Monday, December 28, 2009
The rise of the Indonesian strategic Arms industry
A few weeks ago, Indonesia’s minister of defense officiated the launching of the new Landing Platform Dock (LPD) built by PT PAL for the Indonesian Navy. It marked a new beginning for PT PAL, the largest Indonesian shipyard located in Surabaya, East Java, after having been successful in developing various non-military ships, such as 50,000 ton cargo vessels, large oil and chemical tankers and passenger ships.
In the area of military combat ships, PT PAL has successfully developed various smaller craft such as Fast Patrol Boats in different sizes.
The development of the Landing Platform Dock has been done in conjunction with similar production in Dae Sun Shipyard, Busan, South Korea, which developed two out of four LPDs for the Indonesian Ministry of Defense through the export credit extended by the Korean financial institution. The export finance was later on extended to PT PAL to develop the remaining two LPDs. PT PAL, under the technical assistance from Dae Sun, has succeeded in building the first ship, and in the process of building the second ship.
The development by PT PAL was done with several refinements in its design. The LPD built by the Korean could accommodate three helicopters in its deck, while the LPD built by PT PAL is able to accommodate five helicopters. In addition, the refinement in its shaft enabled the ships to improve the speed from 15 knots to 15.4 knots. The achievement is going to be followed by the development of Sigma Class Corvettes and also Guided Missiles Ships currently on the drawing board. Currently, the maintenance and overhaul of the Sigma Class Corvettes are also being done by PT PAL.
The two types of ships are within the capacity of PT PAL to develop.
Another ambition, which is currently enabled by the success in developing the 50,000 tons of cargo ships, is in the form of the building of Helicopter Carriers. In a later stage, PT PAL is also developing submarine building capability. The rise in the Indonesian shipyard industry is also followed by the rapid development of the Indonesian aerospace industry. Long time in neglect, the Indonesian aerospace company PT Dirgantara Indonesia (PTDI), a metamorphosis of PT. IPTN, has shown its resilience and in fact has shown significant revival.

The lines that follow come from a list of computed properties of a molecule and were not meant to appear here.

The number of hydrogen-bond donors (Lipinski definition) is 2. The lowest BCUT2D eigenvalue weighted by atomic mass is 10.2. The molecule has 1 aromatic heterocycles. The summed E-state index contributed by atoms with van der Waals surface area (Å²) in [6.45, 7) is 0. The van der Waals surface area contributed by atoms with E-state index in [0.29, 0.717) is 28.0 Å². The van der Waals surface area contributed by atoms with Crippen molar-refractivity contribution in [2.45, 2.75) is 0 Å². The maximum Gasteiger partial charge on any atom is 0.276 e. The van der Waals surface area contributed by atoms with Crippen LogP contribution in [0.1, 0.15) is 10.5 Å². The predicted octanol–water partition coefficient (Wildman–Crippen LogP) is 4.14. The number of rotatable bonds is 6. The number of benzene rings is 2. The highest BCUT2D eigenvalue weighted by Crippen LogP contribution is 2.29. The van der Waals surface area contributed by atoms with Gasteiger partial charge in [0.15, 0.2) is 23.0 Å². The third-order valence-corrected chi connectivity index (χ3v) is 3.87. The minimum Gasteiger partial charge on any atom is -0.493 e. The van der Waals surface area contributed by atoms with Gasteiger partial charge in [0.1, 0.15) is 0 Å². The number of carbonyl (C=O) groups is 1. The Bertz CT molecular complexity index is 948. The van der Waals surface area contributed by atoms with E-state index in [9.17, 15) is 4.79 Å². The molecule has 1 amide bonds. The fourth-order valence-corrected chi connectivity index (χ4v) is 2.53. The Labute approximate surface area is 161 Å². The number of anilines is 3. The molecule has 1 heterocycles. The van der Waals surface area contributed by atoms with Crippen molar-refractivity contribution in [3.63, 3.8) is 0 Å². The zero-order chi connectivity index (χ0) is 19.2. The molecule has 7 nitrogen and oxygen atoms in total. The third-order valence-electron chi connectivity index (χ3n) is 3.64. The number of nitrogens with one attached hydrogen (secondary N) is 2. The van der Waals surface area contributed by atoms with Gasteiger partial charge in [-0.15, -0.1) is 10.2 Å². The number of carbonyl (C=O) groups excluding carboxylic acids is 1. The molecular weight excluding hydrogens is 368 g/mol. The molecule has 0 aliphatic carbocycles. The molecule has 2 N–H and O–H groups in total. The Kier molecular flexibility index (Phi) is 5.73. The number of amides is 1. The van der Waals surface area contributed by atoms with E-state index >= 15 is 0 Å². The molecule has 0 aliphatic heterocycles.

Recently, the Korean military signed a contract ordering four CN 235-110 MPAs, turboprop aircrafts for the military patrol. The Korean military have acquired rhese aircraft before, so they have experience using the aircraft. In fact, this purchase was done after a tight tender process which involved American, Spanish and Israeli aircraft manufacturers. In addition, the Indonesian Ministry of Defense has just issued an order of three similar planes for the Indonesian Navy. These planes, as part of a planned bigger squadron, will replace the Nomad patrol aircrafts that have been planned for its retirement. PTDI also produces helicopters, including the Superpumas.
The Indonesian aerospace industry, during its hibernation period, continued its contracts with EADS in developing the wings and other parts of Airbus 380 and other types of Airbus planes. Recently, the company received an award for achieving a high-level quality requirement in supplying the components to Airbus. With such an achievement, PTDI has prepared the ground for further challenges.